The silver halide emulsions used in light-sensitive layers of the material according to the present invention may also comprise compounds preventing the formation of a high minimum density or stabilizing the photographic properties during theproduction or storage of photographic materials or during the photographic treatment thereof. Many known compounds can be added as fog-inhibiting agent or stabilizer to the silver halide emulsion. Suitable examples are i.a. the heterocyclicnitrogen-containing compounds such as benzothiazolium salts, nitroimidazoles, nitrobenzimidazoles, chlorobenzimidazoles, bromobenzimidazoles, mercaptothiazoles, mercaptobenzothiazoles, mercaptobenzimidazoles, mercaptothiadiazoles, aminotriazoles,benzotriazoles (preferably 5-methyl-benzotriazole), nitrobenzotriazoles, mercaptotetrazoles, in particular 1-phenyl-5-mercapto-tetrazole, mercaptopyrimidines, mercaptotriazines, benzothiazoline-2-thione, oxazoline-thione, triazaindenes, tetrazaindenesand pentazaindenes, especially those described by Birr in Z. Wiss. Phot. 47 (1952), pages 2-58, triazolopyrimidines such as those described in GB-A 1,203,757, GB-A 1,209,146, JP-B 77/031738 and GB-A 1,500,278, and7-hydroxy-s-triazolo-[1,5-a]-pyrimidines as described in U.S. Pat. No. 4,727,017, and other compounds such as benzenethiosulphonic acid, benzenethio-sulphinic acid and benzenethiosulphonic acid amide.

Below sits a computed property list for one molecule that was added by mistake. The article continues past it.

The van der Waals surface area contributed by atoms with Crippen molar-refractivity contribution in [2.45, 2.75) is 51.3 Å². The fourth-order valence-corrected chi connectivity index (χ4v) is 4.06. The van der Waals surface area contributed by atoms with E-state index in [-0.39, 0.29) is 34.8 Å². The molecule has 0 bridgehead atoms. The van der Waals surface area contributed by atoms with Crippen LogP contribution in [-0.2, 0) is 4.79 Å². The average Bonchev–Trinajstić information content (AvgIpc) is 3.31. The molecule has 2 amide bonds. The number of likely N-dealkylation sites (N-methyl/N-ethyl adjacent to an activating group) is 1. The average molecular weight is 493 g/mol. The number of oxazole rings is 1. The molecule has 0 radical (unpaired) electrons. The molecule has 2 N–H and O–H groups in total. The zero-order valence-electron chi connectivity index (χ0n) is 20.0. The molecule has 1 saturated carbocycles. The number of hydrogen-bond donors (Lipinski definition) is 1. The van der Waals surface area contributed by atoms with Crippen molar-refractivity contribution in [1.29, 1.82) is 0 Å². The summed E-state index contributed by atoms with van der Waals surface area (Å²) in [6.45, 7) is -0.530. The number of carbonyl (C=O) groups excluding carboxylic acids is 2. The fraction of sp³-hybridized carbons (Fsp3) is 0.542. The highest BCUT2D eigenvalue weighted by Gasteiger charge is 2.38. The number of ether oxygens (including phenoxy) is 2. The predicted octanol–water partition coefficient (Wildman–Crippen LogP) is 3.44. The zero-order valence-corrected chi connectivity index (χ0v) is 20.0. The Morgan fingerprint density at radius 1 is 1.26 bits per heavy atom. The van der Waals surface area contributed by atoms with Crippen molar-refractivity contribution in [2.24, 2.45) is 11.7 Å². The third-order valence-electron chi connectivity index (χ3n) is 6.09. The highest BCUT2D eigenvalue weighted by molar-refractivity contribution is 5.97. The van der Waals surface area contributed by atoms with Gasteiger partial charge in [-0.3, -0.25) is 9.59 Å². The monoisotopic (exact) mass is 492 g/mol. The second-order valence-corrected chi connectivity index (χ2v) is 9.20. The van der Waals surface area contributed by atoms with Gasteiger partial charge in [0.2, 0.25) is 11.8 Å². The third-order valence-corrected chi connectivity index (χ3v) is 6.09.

Other compounds which can be used as fog-inhibiting compounds are those described in Research Disclosure No. 17643 (1978), Chaptre VI. These fog-inhibiting agents or stabilizers can be added to the silver halide emulsion prior to, during, orafter the ripening thereof and mixtures of two or more of these compounds can be used.